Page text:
I look forward to celebrating Pride every year, whether it be with one of our many LGBTQ+ colleagues or the countless others like me who consider themselves allies. Throughout the month of June, SAP has held panels, meetups, Pride parade celebrations, and so much more, all in the service of building relationships and expanding learning.
At SAP, inclusion and diversity is core to our culture. SAP SuccessFactors strives to develop each of our products with an intentionally inclusive mindset. This means incorporating different people and perspectives from the very start of design and long after a product has “launched.” It means ensuring products are accessible, constantly evaluating algorithms, and building products that can be used according to individual preferences. It also means practicing our own growth mindset to adapt and evolve as we learn new things.
Today, organizations and C-suites across the world promote the important and long overdue conversations of inclusivity and belonging. People are not cogs – how someone understands and defines themself is constantly evolving. In fact, according to the Harvard Business Review, 25% of Gen-Z expects to change their gender identity at least once. So, it’s important for all of us to consider what more can be done at work to ensure that our colleagues feel accepted and that our software adapts to these changes.
It’s important to listen.
In conversations I’ve had with our LGBTQ+ colleagues at SAP SuccessFactors as well as customers and advocates outside the company, I’ve learned so much about what the community expects – and deserves – in their tech. All too often, organizations make the mistake of assuming that their individual workers want to be “treated like everyone else.”
Of course, being treated the same for some is progress, but I still find that far too limiting. There is an opportunity to level up to celebrating each individual for exactly what makes them unique. And to do that, the tools we use must enable the recognition and empowerment of the full spectrum of human experience and identities.
Bringing your whole self to work means that you can share your skills and capabilities as well as your goals, passions, and interests. It means that you can share life events and be open about how those could change your goals. And it means each person – every person – feels empowered to show up proudly wearing their truth, especially historically marginalized communities like those who identify themselves as LGBTQ+.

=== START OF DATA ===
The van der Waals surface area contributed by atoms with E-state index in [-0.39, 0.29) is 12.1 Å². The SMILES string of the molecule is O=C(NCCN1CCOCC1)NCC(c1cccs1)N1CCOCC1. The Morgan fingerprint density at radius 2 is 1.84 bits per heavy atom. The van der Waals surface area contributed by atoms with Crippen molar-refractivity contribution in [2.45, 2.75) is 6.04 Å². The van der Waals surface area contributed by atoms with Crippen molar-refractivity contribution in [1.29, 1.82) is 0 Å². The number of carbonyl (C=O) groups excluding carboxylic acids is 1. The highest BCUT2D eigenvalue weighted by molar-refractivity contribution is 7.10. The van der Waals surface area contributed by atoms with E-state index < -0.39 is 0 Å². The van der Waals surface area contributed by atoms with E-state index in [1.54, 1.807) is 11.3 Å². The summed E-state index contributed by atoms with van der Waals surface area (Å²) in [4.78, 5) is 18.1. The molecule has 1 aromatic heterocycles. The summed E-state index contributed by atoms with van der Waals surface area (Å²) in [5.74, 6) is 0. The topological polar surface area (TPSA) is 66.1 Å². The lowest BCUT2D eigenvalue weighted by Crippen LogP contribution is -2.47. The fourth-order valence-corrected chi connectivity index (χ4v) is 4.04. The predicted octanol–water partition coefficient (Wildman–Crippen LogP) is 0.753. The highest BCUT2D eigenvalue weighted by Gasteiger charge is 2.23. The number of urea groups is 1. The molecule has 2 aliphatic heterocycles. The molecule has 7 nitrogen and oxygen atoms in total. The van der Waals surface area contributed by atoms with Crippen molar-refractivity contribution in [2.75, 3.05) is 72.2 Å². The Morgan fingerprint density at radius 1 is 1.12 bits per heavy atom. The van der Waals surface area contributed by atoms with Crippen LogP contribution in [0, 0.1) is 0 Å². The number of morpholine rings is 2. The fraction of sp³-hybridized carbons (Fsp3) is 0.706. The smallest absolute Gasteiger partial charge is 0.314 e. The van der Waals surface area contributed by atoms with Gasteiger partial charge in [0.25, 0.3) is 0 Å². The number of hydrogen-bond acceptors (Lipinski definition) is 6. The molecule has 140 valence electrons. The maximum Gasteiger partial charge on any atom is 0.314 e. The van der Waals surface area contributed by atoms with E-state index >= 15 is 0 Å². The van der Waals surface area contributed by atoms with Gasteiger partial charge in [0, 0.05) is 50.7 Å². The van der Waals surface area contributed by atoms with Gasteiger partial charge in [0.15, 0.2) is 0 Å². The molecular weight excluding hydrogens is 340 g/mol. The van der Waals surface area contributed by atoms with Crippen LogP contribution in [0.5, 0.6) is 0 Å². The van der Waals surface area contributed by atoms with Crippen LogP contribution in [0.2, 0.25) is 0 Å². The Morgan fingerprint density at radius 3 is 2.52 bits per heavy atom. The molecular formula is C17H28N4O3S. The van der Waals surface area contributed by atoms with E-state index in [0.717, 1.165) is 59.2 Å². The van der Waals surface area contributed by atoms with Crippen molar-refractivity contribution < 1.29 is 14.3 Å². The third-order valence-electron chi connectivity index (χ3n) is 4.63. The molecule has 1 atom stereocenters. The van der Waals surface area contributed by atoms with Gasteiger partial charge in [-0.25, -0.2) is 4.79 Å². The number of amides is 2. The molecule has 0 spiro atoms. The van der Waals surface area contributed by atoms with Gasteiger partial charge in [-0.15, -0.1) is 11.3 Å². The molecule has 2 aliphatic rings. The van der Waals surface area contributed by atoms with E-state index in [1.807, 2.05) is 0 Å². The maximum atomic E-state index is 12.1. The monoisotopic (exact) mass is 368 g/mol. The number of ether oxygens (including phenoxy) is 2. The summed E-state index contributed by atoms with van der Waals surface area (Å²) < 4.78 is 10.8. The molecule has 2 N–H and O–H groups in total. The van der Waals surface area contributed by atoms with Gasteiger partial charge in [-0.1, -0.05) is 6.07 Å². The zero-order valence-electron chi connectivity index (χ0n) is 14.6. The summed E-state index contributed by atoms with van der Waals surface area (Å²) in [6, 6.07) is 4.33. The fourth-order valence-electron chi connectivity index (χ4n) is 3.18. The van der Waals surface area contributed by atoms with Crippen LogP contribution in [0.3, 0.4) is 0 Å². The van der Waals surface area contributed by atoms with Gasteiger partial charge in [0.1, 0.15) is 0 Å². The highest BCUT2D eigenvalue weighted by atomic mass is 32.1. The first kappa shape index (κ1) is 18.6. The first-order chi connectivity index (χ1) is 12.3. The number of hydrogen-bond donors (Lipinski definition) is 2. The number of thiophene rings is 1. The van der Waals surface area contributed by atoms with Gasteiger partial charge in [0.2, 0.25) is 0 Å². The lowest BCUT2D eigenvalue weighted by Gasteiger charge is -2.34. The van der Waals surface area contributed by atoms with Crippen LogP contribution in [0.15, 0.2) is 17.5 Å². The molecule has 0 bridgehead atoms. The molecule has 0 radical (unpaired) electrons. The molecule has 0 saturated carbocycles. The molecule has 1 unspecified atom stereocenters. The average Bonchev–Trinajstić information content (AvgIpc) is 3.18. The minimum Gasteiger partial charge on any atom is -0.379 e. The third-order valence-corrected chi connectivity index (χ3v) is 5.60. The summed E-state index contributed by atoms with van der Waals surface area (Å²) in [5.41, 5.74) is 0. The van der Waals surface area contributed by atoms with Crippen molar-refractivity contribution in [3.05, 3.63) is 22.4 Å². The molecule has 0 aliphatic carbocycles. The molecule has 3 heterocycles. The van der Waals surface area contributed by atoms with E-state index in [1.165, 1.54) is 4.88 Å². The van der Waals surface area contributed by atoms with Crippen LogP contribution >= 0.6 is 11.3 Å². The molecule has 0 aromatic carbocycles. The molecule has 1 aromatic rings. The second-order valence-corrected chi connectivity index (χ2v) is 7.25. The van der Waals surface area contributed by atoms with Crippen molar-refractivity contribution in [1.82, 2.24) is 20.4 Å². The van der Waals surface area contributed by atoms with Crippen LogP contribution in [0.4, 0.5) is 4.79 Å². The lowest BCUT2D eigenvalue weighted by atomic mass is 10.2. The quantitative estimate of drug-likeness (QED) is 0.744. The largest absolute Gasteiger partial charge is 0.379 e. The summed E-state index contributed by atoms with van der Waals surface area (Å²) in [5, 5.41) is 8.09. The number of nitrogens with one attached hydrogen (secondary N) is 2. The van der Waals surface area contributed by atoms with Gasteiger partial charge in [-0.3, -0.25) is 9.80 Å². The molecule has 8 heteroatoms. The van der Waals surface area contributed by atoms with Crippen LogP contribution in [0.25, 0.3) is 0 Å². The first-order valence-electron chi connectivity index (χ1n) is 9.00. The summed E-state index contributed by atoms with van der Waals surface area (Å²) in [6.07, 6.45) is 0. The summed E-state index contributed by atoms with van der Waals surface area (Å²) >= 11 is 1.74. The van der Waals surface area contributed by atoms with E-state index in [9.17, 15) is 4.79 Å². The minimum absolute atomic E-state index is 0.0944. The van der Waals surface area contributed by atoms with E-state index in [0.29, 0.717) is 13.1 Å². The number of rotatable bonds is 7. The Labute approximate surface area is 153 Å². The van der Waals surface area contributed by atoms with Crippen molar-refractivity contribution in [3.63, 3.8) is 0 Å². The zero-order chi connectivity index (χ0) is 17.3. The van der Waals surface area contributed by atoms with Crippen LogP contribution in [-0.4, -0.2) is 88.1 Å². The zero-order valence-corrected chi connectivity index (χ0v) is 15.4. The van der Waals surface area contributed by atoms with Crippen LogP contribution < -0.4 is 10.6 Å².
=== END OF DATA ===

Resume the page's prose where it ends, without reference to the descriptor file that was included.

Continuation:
Younger generations entering the workforce today consider the ability to control the displays of their identities, such as chosen names and multi-gender and preferred pronouns, a crucial part of their work experience. And this all takes part in a larger conversation of intersectional priorities, like an expectation of digital accessibility for the differently abled.
With SAP SuccessFactors solutions, we are building inclusivity at scale. With our whole self model, grounded in research, we look beyond skills and competencies to better understand more about the individual, their strengths, aspirations, preferences, and more. We are building this on a data foundation to leverage machine learning and adaptability so that organizations can empower people to bring their authentic selves to work. By focusing on the individual, we help our customers create a sustainable workforce where employees – and the business – thrive.
Because this isn’t just the right thing to do – though it certainly is that – it’s a business imperative, too. According to recent statistics:
- Companies that embrace pro-LGBTQ+ policies outperform those without them in the stock market by more than 3%.
- Seventy-seven percent of CEOs whose organizations have a diversity and inclusion strategy say it has enhanced performance.
- Seventy-five percent of LGBTQ+ employees reported experiencing at least one negative interaction related to their identity at work in the year preceding, with 41% experiencing more than ten types of such interaction.
- Seventy-two percent of employees say they want their employers to invest in creating and supporting an inclusive work environment.
I’m proud of SAP and our own record on inclusivity. We’re committed to being a diverse and inclusive software company. In 2022, the U.S. Human Rights Campaign Foundation again named our company a Best Place to Work for LGBTQ+ Equality, a title we’ve carried since 2014.
And of course, as users of our own solutions, we know that our SAP SuccessFactors solutions enable not only our customers but our friends and colleagues as well. As SAP works toward our goal of zero waste, zero emissions, and zero inequality, we are building the tech to match the moment.
Meg Bear is president and chief product officer for SAP SuccessFactors.